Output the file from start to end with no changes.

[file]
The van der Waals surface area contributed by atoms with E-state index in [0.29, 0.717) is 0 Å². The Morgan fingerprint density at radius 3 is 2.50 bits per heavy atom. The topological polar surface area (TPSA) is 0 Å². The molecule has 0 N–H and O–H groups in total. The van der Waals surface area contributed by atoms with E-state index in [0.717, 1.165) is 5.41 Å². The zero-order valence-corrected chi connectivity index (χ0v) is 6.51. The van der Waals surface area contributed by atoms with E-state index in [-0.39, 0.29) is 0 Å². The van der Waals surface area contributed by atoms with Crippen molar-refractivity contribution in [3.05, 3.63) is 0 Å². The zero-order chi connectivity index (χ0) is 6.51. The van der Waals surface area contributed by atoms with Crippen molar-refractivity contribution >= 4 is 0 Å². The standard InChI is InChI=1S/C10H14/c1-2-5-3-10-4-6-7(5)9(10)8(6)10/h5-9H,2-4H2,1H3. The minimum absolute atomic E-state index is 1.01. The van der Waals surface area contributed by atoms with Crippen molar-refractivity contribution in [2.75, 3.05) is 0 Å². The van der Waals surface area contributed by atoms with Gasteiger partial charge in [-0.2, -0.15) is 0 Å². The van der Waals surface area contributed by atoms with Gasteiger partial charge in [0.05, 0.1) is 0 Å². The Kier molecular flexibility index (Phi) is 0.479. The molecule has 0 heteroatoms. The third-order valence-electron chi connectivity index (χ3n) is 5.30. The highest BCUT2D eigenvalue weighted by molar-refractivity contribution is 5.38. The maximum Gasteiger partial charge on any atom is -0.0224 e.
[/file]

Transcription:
The van der Waals surface area contributed by atoms with E-state index in [0.29, 0.717) is 0 Å². The Morgan fingerprint density at radius 3 is 2.50 bits per heavy atom. The topological polar surface area (TPSA) is 0 Å². The molecule has 0 N–H and O–H groups in total. The van der Waals surface area contributed by atoms with E-state index in [0.717, 1.165) is 5.41 Å². The zero-order valence-corrected chi connectivity index (χ0v) is 6.51. The van der Waals surface area contributed by atoms with E-state index in [-0.39, 0.29) is 0 Å². The van der Waals surface area contributed by atoms with Crippen molar-refractivity contribution in [3.05, 3.63) is 0 Å². The zero-order chi connectivity index (χ0) is 6.51. The van der Waals surface area contributed by atoms with Crippen molar-refractivity contribution >= 4 is 0 Å². The standard InChI is InChI=1S/C10H14/c1-2-5-3-10-4-6-7(5)9(10)8(6)10/h5-9H,2-4H2,1H3. The minimum absolute atomic E-state index is 1.01. The van der Waals surface area contributed by atoms with Crippen molar-refractivity contribution in [2.75, 3.05) is 0 Å². The van der Waals surface area contributed by atoms with Gasteiger partial charge in [-0.2, -0.15) is 0 Å². The van der Waals surface area contributed by atoms with Gasteiger partial charge in [0.05, 0.1) is 0 Å². The Kier molecular flexibility index (Phi) is 0.479. The molecule has 0 heteroatoms. The third-order valence-electron chi connectivity index (χ3n) is 5.30. The highest BCUT2D eigenvalue weighted by molar-refractivity contribution is 5.38. The maximum Gasteiger partial charge on any atom is -0.0224 e.